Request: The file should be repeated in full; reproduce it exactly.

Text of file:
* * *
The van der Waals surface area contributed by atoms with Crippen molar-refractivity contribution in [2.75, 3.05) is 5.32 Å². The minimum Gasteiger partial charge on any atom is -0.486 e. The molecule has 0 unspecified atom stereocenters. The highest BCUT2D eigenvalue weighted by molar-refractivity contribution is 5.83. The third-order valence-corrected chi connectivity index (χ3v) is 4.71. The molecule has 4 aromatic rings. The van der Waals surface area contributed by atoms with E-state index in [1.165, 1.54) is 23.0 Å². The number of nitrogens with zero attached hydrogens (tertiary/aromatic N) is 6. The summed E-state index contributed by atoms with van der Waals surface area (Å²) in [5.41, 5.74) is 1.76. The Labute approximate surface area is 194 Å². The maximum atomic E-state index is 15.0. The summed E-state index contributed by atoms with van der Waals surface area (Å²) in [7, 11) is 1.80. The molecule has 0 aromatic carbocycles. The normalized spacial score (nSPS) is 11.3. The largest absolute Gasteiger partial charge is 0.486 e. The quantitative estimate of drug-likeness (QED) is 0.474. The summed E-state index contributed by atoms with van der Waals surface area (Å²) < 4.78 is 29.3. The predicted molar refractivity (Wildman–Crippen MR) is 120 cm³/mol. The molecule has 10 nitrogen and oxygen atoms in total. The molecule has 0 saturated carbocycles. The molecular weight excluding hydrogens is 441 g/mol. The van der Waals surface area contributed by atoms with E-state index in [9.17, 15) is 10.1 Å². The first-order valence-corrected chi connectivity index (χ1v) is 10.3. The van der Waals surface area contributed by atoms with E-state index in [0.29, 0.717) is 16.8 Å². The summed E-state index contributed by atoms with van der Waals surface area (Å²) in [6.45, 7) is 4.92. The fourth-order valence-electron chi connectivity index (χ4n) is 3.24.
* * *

The van der Waals surface area contributed by atoms with Crippen molar-refractivity contribution in [2.75, 3.05) is 5.32 Å². The minimum Gasteiger partial charge on any atom is -0.486 e. The molecule has 0 unspecified atom stereocenters. The highest BCUT2D eigenvalue weighted by molar-refractivity contribution is 5.83. The third-order valence-corrected chi connectivity index (χ3v) is 4.71. The molecule has 4 aromatic rings. The van der Waals surface area contributed by atoms with E-state index in [1.165, 1.54) is 23.0 Å². The number of nitrogens with zero attached hydrogens (tertiary/aromatic N) is 6. The summed E-state index contributed by atoms with van der Waals surface area (Å²) in [5.41, 5.74) is 1.76. The Labute approximate surface area is 194 Å². The maximum atomic E-state index is 15.0. The summed E-state index contributed by atoms with van der Waals surface area (Å²) in [7, 11) is 1.80. The molecule has 0 aromatic carbocycles. The normalized spacial score (nSPS) is 11.3. The largest absolute Gasteiger partial charge is 0.486 e. The quantitative estimate of drug-likeness (QED) is 0.474. The summed E-state index contributed by atoms with van der Waals surface area (Å²) < 4.78 is 29.3. The predicted molar refractivity (Wildman–Crippen MR) is 120 cm³/mol. The molecule has 10 nitrogen and oxygen atoms in total. The molecule has 0 saturated carbocycles. The molecular weight excluding hydrogens is 441 g/mol. The van der Waals surface area contributed by atoms with E-state index in [9.17, 15) is 10.1 Å². The first-order valence-corrected chi connectivity index (χ1v) is 10.3. The van der Waals surface area contributed by atoms with E-state index in [0.29, 0.717) is 16.8 Å². The summed E-state index contributed by atoms with van der Waals surface area (Å²) in [6.45, 7) is 4.92. The fourth-order valence-electron chi connectivity index (χ4n) is 3.24.